Police Chief Cam Sanchez addresses the media next to photos of murder suspect Pedro Alonso Bravo
Paul Wellman

The suspect in a fatal shooting that happened 25 years ago on Santa Barbara’s Eastside was captured last month in Mexico City after years of collaboration between authorities north and south of the border. Pedro Alonso Bravo will now face trial in Mexico for the 1988 murder of a man he worked with and who came from the same Mexican town.

Bernardo Santos-Sierra — 24 years old when he was shot and killed — was a very friendly guy who was helpful to friends, his brother Apolonio Santos-Sierra told reporters through a Spanish interpreter Thursday morning. The victim and Bravo knew each other, Apolonio said. They both worked at a car wash in town, played cards together, and used to get along well, he explained.

According to newspaper reports at the time, Bravo was accused of “killing a man who was waiting to go drinking with him.” There were six shots fired, according to a 1988 News-Press report, from a .22-caliber semiautomatic handgun. Police said Bravo walked out of his home, said something to Santos-Sierra, and shot him. The shooting wasn’t reported until some time later by a passing driver. “It’s possible no one heard anything, as they say,” Lt. Don Williams told the News-Press at the time. “But that seems strange. The whole case seems strange.”

Sgt. Lorenzo Duarte with the SBPD's cold case unit talks about the capture of Pedro Alonso Bravo. Victim Bernardo Santos-Sierra's brother, Apolonio Santos-Sierra, holds photographs of brother
Paul Wellman

The newspaper said police thought Bravo fled to Mexico. At a press conference Thursday morning, Police Chief Cam Sanchez said it wasn’t clear where Bravo went immediately after the murder, or where exactly he spent the last 25 years. He was arrested March 8. The parents of the victim now live in Mexico, and, according to Apolonio, are extremely grateful. “We feel good because at least there’s going to be justice here,” he said.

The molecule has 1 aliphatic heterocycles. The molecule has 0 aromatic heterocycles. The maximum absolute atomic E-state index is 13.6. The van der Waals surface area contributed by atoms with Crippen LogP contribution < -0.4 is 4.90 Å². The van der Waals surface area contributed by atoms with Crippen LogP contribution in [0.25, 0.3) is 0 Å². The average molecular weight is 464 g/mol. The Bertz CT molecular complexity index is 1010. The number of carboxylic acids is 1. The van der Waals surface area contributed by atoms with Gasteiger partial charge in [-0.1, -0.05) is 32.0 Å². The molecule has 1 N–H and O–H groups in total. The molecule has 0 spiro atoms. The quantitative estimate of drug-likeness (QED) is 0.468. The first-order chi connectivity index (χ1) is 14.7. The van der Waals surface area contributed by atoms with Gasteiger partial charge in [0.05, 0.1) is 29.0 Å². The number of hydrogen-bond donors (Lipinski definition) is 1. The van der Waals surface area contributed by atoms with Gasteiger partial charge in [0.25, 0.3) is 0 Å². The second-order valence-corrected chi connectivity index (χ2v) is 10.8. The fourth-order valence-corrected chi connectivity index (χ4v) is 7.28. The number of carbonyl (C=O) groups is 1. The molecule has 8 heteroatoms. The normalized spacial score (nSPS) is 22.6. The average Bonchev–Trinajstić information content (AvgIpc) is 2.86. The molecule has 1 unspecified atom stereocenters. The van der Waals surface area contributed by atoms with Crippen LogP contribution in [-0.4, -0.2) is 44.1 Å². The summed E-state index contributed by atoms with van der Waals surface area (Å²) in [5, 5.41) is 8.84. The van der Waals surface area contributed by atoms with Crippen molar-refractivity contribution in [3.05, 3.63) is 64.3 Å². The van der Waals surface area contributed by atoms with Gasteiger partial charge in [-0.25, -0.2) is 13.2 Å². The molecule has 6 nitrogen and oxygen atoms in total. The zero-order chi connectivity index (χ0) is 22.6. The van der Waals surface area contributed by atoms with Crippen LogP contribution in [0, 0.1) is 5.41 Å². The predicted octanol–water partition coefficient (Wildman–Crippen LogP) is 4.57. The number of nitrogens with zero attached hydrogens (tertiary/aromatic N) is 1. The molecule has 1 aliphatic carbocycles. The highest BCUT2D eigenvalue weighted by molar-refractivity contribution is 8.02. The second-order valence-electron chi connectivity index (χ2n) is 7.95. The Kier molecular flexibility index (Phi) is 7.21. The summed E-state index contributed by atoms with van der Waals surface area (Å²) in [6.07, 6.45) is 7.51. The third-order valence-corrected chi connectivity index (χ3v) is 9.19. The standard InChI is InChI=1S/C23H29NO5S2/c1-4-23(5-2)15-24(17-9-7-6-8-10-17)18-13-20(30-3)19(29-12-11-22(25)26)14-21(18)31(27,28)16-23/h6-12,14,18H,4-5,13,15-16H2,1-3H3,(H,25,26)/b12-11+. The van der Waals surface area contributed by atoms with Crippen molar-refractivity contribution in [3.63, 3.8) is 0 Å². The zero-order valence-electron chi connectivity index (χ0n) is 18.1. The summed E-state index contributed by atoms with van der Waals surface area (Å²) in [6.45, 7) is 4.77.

Bravo won’t be extradited to the United States, however. Under the Mexican penal code, Mexican nationals alleged to have committed crimes in foreign countries and then flee back to Mexico can be arrested and prosecuted there.

Mexican authorities are not obligated to accept or prosecute cases from the United States. But Sanchez credited Sgt. Lorenzo Duarte and Det. Crystal Bedolla with their persistent work in this case. The same duo worked to track down another murderer who was arrested in Mexico in 2011. Bedolla, he said, was persuasive in getting Mexican authorities on board, while Duarte worked to relocate many of the witnesses decades later.

There is no statute of limitations for murder in the United States, but there is in Mexico, which meant it was important to pull the pieces together quickly. Bedolla “persisted and persisted” with Mexican authorities, Sanchez said. “We’re going to pull no punches and spare no resources to find a murderer,” Sanchez said.

Bernardo Santos-Sierra
Paul Wellman

Duarte said the department began to pursue Bravo again in 2005. Mexican authorities told Santa Barbara police they at first had a general idea of where Bravo was living, and then a more specific idea, Duarte said. “I’m extremely proud of everyone in this,” Sanchez said.

Sanchez developed the cold case unit a few years ago and has had decent success putting those pending investigations to rest. At the time he created the unit, there were 26 or 27 cold case murders on the books. Currently, the department has 18, the oldest dating back to 1961, when 7-year-old Ramona Price disappeared. Police thought Price’s body may be entombed in the Winchester Overpass, and, during a 2011 construction project, searched the area but came up empty. The most recent case to head to the unit was the 2010 murder of Samuel Bautista Justo in his apartment bedroom on Bath Street.

Those in the unit meet once a month to talk about where their cases stand. “It might be called a cold case, but it’s certainly not a forgotten case,” Sanchez said.


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